A new study shows that female cats respond differently to their kittens than male cats.
The study, published in BMC Evolutionary Biology, says that female cats are more responsive to kittens they perceive to be frightened or upset, even if they were not mothers themselves, The Washington Post reported.
The study was conducted with 17 adult cats and 16 kittens. Kittens were recorded in low and high states of arousal (don't worry, none of the test subjects were injured during the study). These audio recordings were then played back to unrelated cats, The WaPo reported.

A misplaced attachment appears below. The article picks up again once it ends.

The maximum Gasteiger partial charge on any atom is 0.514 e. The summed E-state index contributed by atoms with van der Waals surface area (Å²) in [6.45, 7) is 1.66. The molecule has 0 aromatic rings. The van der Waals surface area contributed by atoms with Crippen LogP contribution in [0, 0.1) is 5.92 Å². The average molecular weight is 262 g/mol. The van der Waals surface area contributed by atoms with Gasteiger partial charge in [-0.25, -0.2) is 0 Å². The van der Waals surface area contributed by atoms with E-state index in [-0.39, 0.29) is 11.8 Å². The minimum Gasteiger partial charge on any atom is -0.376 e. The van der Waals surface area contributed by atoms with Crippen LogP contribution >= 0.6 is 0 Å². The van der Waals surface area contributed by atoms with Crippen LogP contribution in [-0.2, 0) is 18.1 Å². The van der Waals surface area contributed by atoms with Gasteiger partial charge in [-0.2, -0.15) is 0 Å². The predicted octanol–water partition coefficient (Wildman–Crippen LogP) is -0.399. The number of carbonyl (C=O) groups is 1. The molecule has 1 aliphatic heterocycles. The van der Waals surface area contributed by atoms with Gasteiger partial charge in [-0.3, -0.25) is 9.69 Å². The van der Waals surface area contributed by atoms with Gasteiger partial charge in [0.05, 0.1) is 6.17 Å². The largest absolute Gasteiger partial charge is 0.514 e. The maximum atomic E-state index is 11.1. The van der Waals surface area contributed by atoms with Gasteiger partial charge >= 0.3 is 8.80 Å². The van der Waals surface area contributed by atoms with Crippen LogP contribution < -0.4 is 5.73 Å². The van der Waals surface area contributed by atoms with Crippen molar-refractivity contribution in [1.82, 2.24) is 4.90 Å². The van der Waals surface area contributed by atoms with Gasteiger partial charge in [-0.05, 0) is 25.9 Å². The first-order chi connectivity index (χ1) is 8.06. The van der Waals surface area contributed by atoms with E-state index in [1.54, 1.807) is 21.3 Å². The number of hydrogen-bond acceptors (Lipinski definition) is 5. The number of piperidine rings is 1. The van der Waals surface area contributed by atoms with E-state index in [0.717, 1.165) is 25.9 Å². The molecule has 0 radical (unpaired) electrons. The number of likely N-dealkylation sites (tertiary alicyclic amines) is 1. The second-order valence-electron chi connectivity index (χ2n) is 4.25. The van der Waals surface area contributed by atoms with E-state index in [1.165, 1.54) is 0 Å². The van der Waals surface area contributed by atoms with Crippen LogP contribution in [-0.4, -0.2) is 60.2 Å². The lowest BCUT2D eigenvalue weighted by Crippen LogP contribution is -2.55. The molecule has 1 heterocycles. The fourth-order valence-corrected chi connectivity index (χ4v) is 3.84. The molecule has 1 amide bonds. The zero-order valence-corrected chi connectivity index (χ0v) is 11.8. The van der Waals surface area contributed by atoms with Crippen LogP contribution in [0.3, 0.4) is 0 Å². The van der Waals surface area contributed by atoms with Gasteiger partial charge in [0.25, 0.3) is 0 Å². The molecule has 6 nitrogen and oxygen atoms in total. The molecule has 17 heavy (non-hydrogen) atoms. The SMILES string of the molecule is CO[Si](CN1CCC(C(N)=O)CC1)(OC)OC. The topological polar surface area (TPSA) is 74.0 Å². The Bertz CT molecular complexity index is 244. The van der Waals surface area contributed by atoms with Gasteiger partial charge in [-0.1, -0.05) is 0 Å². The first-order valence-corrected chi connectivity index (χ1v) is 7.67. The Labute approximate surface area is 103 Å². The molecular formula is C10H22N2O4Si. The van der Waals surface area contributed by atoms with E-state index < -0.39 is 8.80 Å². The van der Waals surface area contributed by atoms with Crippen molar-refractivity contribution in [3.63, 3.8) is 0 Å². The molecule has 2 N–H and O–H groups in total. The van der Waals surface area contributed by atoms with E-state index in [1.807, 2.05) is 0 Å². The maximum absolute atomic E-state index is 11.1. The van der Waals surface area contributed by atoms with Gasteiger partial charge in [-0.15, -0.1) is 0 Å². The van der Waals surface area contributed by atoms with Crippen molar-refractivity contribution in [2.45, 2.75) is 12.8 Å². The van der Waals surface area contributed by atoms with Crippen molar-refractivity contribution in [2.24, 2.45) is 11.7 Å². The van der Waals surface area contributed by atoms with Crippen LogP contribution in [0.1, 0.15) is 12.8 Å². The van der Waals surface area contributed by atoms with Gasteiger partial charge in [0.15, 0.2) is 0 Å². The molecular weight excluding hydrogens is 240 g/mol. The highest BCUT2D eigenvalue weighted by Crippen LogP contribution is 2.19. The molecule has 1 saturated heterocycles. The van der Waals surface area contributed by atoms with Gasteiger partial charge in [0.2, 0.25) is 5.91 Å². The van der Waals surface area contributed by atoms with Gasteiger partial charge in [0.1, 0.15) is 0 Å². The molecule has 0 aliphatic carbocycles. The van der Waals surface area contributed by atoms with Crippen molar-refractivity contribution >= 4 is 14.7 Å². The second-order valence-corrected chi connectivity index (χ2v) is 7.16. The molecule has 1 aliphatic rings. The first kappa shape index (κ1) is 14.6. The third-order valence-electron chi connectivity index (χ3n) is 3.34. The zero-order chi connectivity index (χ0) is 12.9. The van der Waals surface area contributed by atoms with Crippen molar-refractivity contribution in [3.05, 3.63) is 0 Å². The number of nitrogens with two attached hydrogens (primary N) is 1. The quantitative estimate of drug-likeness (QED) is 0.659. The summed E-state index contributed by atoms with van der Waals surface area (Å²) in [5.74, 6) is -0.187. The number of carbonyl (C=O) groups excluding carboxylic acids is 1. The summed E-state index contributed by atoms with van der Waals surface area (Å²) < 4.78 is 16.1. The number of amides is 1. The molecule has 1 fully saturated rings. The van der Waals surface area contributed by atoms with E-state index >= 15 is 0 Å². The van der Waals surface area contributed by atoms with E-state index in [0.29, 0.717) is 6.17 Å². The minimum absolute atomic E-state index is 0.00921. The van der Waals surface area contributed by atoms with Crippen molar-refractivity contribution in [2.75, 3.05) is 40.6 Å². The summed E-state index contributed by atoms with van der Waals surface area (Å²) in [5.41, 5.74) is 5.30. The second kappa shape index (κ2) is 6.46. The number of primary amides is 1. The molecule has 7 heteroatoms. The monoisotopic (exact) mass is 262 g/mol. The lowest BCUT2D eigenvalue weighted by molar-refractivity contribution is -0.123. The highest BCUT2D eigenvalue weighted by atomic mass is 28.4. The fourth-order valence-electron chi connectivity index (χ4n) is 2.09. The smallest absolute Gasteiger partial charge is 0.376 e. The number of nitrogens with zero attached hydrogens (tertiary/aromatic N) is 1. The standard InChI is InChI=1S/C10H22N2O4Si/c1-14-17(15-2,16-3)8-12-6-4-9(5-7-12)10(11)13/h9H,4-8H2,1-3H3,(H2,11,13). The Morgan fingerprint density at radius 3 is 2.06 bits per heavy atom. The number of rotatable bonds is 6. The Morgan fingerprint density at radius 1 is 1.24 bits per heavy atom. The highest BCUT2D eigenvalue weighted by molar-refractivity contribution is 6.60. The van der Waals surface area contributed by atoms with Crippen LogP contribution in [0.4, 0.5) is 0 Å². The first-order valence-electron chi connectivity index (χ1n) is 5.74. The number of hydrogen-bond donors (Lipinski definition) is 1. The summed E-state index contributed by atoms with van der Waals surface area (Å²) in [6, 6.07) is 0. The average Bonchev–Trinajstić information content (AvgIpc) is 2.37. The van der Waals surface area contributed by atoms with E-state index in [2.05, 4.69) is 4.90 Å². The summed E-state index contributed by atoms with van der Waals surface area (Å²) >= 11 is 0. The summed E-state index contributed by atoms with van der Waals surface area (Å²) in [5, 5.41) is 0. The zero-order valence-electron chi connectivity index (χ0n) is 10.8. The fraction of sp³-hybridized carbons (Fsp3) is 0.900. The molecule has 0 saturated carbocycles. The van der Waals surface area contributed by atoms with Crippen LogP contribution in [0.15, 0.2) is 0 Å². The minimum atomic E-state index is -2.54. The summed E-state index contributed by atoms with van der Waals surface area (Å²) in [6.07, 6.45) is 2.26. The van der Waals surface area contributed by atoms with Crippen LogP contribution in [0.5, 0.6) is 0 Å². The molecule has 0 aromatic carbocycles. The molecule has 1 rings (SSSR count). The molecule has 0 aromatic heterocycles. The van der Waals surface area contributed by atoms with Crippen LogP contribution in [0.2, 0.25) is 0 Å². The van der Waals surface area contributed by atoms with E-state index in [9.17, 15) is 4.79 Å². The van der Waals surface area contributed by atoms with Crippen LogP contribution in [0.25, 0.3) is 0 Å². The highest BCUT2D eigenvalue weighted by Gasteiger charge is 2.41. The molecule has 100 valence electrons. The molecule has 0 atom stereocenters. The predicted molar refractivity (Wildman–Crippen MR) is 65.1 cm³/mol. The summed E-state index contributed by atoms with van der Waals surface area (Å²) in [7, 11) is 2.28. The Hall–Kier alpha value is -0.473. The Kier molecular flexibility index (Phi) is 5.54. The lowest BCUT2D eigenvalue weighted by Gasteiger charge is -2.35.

The cats responded 61 percent of the time, either by stopping eating or turning their heads toward the sound. Female cats reacted 10 percent more quickly to high-arousal cries, the WaPo said.
Meanwhile, the adult male cats, to put it in laymen terms, couldn't have cared less, although a few did look toward the speaker playing the kitten noises, according to the WaPo. Whether this was out of concern or annoyance is unknown.
The WaPo reported that the study's co-author said that the cats so enjoyed the experiment (and the milk they got to consume during testing) that some didn't need to be coaxed or carried into the testing room.